Review: Morning Melodies: The Songs of Cilla Black at Arts Centre Melbourne

By Taylor Kendal


After attending many of the Morning Melodies sessions this year, I’ve come to realize how special these performances are. On many occasions, they are specially created and crafted by an artist to honor the musical influences who have shaped their life and career as a performer. This month’s offering, The Songs of Cilla Black, is no different. Created and performed by Danielle O’Malley, currently seen in the Australian production of Charlie and the Chocolate Factory, this one hour tribute weaves together the stories, the humour and of course the music of one of the UK’s most witty and talented divas, with the promise early on to give the feeling of ‘wanting to go home and dust off your records with a cup of tea’.


Admittedly, though I had heard of the name Cilla Black before, I couldn’t immediately think of any specific song of hers. Though this could be due to my age, I went in with a completely blank slate. I was certainly not disappointed. After the first few numbers, I quickly felt a sense of familiarity, taken back to the days I would spend with my grandparents (huge influences in my taste in music) and listen to their old records, a habit I still have today. Accompanied by a stunning four piece band (Sonja Horbelt on drums, Jordan Tarento on Double Bass and Electric Bass, and Tim Wilson on Sax and Flute), musically directed by Mark Jones (also on piano), O’Malley steps out onto the stage already every sense of a diva, in a stunning pink sequined dress and launching into Step Inside Love, beginning a show of some of the most quintessential torch songs of the 60s and 70s. There is no hesitation that O’Malley has the talent and stage presence to not only command the stage but to pull off some big numbers ahead of her; her voice is stunning and effortless in every sense of the word, with vocals that remind you of the likes of Shirley Bassey and of course, Cilla Black.


When addressing the crowd, O’Malley has a sweetness to her that is warm and well received by the audience. It is clear that this performance is crafted with love and a tribute to someone who has clearly had a large influence on her life and her career. There is no shortage of anecdotes about Cilla’s humble upbringings in Liverpool, her friendship with The Beatles (and her boasting about having seen them all in their underwear), her friendship and partnership with manager Brian Epstein in some of the loveliest glimpses into their relationship before his passing, and of course, the brash and honest humour that Cilla was renowned for. One of the highlights was O’Malley’s admittance that she would slip in and out of the famous Liverpool accent, showing hints of Cilla throughout the performance. Frankly, if she hadn’t said anything to the contrary, you would be convinced that O’Malley was a Mersey Beat native herself.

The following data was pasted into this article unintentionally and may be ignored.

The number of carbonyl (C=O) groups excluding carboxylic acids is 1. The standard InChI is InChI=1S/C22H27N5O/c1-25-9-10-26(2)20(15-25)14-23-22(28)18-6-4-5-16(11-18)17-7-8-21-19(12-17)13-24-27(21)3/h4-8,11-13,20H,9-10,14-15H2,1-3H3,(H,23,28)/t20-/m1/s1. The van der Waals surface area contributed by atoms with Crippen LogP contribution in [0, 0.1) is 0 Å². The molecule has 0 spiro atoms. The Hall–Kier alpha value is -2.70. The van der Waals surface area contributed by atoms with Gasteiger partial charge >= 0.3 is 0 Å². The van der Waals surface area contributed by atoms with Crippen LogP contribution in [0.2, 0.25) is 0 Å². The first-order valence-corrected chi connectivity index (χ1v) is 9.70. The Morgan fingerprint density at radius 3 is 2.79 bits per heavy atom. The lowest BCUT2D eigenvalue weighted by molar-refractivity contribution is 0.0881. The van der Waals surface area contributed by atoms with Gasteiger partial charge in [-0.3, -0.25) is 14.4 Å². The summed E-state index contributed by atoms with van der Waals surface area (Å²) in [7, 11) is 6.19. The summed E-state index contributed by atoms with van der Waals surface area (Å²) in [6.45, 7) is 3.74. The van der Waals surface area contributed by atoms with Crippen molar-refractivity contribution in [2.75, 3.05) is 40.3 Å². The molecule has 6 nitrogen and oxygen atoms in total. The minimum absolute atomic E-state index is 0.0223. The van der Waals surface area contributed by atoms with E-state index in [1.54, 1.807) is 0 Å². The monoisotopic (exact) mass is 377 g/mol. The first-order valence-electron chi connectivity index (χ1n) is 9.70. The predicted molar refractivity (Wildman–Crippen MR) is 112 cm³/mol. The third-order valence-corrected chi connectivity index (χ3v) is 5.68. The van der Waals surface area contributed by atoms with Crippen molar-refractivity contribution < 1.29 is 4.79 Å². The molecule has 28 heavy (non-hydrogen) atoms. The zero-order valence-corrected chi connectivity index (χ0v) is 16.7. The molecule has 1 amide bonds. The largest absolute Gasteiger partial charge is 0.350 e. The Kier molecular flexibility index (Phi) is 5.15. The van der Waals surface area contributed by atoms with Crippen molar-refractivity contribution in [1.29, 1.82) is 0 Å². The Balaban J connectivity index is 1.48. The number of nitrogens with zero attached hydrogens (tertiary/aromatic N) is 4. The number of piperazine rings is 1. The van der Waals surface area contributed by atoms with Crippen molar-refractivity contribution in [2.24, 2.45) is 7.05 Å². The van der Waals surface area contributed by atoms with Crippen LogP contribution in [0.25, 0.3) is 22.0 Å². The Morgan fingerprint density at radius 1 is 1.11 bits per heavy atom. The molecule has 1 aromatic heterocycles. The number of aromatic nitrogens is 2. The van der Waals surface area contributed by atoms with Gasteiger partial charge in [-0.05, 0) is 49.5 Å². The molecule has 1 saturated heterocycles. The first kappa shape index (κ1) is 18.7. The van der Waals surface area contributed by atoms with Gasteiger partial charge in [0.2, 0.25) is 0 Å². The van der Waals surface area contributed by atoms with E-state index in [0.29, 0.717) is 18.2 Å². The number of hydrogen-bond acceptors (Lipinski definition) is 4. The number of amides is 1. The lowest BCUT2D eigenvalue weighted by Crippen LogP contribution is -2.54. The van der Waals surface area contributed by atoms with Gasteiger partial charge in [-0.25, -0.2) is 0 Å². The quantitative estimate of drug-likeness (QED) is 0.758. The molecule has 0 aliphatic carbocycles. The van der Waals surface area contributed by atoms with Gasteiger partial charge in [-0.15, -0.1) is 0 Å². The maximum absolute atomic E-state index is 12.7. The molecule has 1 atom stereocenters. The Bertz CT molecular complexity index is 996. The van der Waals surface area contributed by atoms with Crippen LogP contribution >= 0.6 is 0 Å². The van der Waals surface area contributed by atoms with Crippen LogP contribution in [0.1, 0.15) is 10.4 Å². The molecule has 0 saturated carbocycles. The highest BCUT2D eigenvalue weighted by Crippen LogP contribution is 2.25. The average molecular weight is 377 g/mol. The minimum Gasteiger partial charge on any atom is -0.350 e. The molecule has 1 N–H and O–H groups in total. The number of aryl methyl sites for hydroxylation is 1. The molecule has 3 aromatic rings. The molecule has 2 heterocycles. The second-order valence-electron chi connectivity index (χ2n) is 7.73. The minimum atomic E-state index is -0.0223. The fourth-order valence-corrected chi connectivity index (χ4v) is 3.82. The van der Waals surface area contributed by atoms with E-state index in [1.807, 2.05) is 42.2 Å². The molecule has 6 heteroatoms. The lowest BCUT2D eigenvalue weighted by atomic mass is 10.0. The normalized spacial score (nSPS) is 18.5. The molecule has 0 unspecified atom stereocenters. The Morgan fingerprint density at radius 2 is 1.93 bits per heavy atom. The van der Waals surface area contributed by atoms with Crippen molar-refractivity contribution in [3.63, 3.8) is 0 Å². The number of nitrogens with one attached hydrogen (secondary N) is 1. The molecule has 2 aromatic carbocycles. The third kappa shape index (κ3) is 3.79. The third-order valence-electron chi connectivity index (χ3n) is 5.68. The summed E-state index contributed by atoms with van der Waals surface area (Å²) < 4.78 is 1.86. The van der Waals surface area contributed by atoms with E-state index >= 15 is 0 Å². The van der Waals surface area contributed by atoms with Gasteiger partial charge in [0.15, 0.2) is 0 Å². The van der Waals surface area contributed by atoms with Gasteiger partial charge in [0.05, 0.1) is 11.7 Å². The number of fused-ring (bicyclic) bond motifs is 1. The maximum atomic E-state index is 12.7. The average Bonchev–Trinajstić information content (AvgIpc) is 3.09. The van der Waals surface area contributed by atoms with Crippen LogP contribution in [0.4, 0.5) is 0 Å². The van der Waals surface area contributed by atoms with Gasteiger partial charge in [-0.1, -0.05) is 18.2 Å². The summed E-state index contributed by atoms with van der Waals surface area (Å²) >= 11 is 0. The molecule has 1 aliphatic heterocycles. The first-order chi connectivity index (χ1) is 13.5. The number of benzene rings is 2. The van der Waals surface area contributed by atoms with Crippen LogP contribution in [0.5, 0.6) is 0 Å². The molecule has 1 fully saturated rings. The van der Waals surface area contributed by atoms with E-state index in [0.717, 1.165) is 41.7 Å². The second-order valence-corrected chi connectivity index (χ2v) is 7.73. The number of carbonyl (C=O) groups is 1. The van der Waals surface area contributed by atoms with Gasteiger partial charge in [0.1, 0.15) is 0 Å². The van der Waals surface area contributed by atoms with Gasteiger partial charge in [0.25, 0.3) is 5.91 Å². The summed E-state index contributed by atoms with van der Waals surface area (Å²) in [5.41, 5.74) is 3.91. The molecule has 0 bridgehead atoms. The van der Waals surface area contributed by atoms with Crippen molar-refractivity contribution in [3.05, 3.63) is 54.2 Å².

Though it seems rather difficult to fit in the highlights of Cilla Black’s long and illustrious career into one hour, but O’Malley manages to use what she considers the highlights to give a taste of the talent that was Cilla Black. With classics such as Anyone Who Had A Heart, Liverpool Lullaby and Going Out of My Head, O’Malley brings the spirit of Cilla Black in all her brash, honest divalicious glory, while adding an element that is truly her own. A few highlights were the Beatles Medley of songs that Cilla covered (Help/Gotta Get You Into My Life/Norwegian Wood/ In My Life), a stunning rendition of Bridge Over Troubled Water, What the World Needs Now, and of course, Alfie, complete with a funny anecdote about Cilla and a small run in with Burt Bacharach. Likely the sweetest moment however, was when I noticed an elder couple sitting a few seats away from me, holding hands and singing quietly along. It is moments like that that you truly realise the power of music and the everlasting, timeless quality that it has for people.


There is something about the music of this time and place that seems to resonate with people even today. Be it couples remembering the songs they danced to in their youth, a renewed love of the divas of the past, or the younger generation remembering a song that they might have heard in passing when they were younger. Regardless of the how, Danielle O’Malley has effortlessly created a sense of nostalgia with this beautiful tribute to the late Cilla Black, and true to her promise, I might just need to go dust off a few records for an hour or two.

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All opinions and thoughts expressed within reviews on Theatre Travels are those of the writer and not of the company at large.

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